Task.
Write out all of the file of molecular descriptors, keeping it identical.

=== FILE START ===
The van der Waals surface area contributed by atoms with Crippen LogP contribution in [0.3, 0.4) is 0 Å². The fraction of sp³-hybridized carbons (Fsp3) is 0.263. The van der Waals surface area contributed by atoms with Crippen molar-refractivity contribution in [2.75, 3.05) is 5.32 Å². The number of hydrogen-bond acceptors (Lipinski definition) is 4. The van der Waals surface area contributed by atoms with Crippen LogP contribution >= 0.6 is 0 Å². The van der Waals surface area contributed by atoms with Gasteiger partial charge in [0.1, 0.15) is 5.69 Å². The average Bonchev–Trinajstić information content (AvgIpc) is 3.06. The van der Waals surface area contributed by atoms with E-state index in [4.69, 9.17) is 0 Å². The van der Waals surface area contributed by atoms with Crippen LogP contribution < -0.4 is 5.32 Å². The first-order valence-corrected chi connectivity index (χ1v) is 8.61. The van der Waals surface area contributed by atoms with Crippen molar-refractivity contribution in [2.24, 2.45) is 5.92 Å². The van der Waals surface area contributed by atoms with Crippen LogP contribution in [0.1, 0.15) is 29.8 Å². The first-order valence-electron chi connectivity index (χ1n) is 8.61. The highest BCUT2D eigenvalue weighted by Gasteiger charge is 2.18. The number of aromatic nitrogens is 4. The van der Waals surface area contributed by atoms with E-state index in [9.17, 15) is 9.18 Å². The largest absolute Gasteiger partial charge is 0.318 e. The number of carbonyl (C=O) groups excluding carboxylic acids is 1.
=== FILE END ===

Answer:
The van der Waals surface area contributed by atoms with Crippen LogP contribution in [0.3, 0.4) is 0 Å². The fraction of sp³-hybridized carbons (Fsp3) is 0.263. The van der Waals surface area contributed by atoms with Crippen molar-refractivity contribution in [2.75, 3.05) is 5.32 Å². The number of hydrogen-bond acceptors (Lipinski definition) is 4. The van der Waals surface area contributed by atoms with Crippen LogP contribution >= 0.6 is 0 Å². The van der Waals surface area contributed by atoms with Gasteiger partial charge in [0.1, 0.15) is 5.69 Å². The average Bonchev–Trinajstić information content (AvgIpc) is 3.06. The van der Waals surface area contributed by atoms with E-state index in [4.69, 9.17) is 0 Å². The van der Waals surface area contributed by atoms with Crippen LogP contribution < -0.4 is 5.32 Å². The first-order valence-corrected chi connectivity index (χ1v) is 8.61. The van der Waals surface area contributed by atoms with Crippen molar-refractivity contribution in [2.24, 2.45) is 5.92 Å². The van der Waals surface area contributed by atoms with Crippen LogP contribution in [0.1, 0.15) is 29.8 Å². The first-order valence-electron chi connectivity index (χ1n) is 8.61. The highest BCUT2D eigenvalue weighted by Gasteiger charge is 2.18. The number of aromatic nitrogens is 4. The van der Waals surface area contributed by atoms with E-state index in [9.17, 15) is 9.18 Å². The largest absolute Gasteiger partial charge is 0.318 e. The number of carbonyl (C=O) groups excluding carboxylic acids is 1.